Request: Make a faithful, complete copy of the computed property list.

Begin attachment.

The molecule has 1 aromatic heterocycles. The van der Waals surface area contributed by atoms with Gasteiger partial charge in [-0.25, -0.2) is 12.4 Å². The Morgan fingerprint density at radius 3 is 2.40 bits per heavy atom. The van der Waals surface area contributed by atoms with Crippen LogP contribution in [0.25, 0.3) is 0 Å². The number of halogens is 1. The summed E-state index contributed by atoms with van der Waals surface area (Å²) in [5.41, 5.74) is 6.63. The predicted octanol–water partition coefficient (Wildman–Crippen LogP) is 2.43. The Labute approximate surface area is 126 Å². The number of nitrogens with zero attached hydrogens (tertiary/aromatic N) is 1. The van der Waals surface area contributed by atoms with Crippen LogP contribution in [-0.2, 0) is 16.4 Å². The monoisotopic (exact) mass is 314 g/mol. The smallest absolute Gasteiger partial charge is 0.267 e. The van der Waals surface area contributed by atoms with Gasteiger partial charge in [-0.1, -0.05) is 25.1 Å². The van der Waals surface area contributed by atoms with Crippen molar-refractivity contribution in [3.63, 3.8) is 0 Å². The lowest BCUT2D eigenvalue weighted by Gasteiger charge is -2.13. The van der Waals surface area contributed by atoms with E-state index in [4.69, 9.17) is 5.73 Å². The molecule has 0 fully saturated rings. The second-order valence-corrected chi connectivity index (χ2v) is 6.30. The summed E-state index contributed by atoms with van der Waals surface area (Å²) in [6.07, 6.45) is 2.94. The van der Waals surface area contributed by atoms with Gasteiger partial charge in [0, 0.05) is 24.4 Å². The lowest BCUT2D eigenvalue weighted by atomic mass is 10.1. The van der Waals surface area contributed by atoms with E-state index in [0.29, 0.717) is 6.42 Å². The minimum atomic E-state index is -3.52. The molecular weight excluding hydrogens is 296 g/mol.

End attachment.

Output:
The molecule has 1 aromatic heterocycles. The van der Waals surface area contributed by atoms with Gasteiger partial charge in [-0.25, -0.2) is 12.4 Å². The Morgan fingerprint density at radius 3 is 2.40 bits per heavy atom. The van der Waals surface area contributed by atoms with Crippen LogP contribution in [0.25, 0.3) is 0 Å². The number of halogens is 1. The summed E-state index contributed by atoms with van der Waals surface area (Å²) in [5.41, 5.74) is 6.63. The predicted octanol–water partition coefficient (Wildman–Crippen LogP) is 2.43. The Labute approximate surface area is 126 Å². The number of nitrogens with zero attached hydrogens (tertiary/aromatic N) is 1. The van der Waals surface area contributed by atoms with Crippen LogP contribution in [-0.2, 0) is 16.4 Å². The monoisotopic (exact) mass is 314 g/mol. The smallest absolute Gasteiger partial charge is 0.267 e. The van der Waals surface area contributed by atoms with Gasteiger partial charge in [-0.1, -0.05) is 25.1 Å². The van der Waals surface area contributed by atoms with Crippen molar-refractivity contribution in [3.63, 3.8) is 0 Å². The lowest BCUT2D eigenvalue weighted by Gasteiger charge is -2.13. The van der Waals surface area contributed by atoms with E-state index in [4.69, 9.17) is 5.73 Å². The molecule has 0 fully saturated rings. The second-order valence-corrected chi connectivity index (χ2v) is 6.30. The summed E-state index contributed by atoms with van der Waals surface area (Å²) in [6.07, 6.45) is 2.94. The van der Waals surface area contributed by atoms with Gasteiger partial charge in [0, 0.05) is 24.4 Å². The lowest BCUT2D eigenvalue weighted by atomic mass is 10.1. The van der Waals surface area contributed by atoms with E-state index in [0.29, 0.717) is 6.42 Å². The minimum atomic E-state index is -3.52. The molecular weight excluding hydrogens is 296 g/mol.